How Does Investment Climate and Business Environment Impact Firms’ Efficiency in a Post-Conflict Setting? Evidence from Democratic Republic of Congo

Edson Niyonsaba Sebigunda


The paper explores links between business environment and firm efficiency in Democratic Republic of Congo
(DRC). It builds on 105 firms from the World Bank Enterprise Survey which are observed over 2006-2010, that is
the year the first democratic government was installed and five years later, at the end of the political term. The
findings of the paper show that, five years after conflict in DRC, firms’ efficiency rises from 0.0707 to 0.0742
over a scale spanning from 0 to 1. The mean-comparison test indicates that firm’s efficiency in DRC was not
significantly improved five years after democratic election 2010. Over the same period, the Hostility Business
Environment Index (HBEI) rises from 0.4914 to 0.5765. The essential source of that variation was the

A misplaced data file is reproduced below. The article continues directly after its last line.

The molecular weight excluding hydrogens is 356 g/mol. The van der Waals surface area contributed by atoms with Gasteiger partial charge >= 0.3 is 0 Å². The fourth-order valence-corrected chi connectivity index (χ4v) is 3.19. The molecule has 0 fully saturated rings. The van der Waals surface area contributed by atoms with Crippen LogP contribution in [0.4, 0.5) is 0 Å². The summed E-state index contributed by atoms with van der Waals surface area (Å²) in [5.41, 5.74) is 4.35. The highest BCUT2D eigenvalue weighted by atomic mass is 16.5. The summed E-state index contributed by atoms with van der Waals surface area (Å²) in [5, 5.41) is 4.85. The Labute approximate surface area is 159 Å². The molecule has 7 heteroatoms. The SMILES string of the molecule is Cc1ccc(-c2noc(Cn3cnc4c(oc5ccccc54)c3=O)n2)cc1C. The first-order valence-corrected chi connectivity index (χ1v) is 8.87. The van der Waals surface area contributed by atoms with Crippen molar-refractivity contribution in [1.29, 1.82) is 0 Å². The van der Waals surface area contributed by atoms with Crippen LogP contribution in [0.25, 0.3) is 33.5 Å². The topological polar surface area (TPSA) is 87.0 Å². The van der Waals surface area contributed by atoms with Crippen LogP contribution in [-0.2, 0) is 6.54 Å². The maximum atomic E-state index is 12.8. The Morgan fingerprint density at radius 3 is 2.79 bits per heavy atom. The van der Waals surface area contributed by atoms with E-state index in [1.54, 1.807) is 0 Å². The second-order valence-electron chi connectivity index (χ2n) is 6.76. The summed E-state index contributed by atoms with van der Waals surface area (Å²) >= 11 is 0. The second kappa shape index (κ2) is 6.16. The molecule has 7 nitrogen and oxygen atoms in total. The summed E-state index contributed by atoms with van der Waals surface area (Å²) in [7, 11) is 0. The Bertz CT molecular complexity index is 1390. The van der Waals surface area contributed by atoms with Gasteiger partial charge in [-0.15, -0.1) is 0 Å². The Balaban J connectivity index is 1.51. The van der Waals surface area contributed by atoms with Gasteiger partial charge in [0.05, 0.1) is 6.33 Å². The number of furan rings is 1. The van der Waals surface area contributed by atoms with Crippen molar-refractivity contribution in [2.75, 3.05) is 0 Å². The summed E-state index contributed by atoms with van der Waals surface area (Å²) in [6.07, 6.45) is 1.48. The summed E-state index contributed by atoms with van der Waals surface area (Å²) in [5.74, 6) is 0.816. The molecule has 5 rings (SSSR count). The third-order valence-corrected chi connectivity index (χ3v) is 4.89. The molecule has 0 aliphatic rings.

deterioration of Business and government relationship. The weight in the index was 28.28% in 2006 against
57.09% in 2010. Using Tobit regression, the study reveals a positive link between hostility business environment
and firm efficiency. Quantile Regression outputs show that only firms able to pay the highest bribes, and thus,
the most efficient profit from those disorders. This counter intuitive result may find an explanation for the
corruption practices used by businesspeople to overcome environment constraint and inefficient barriers.

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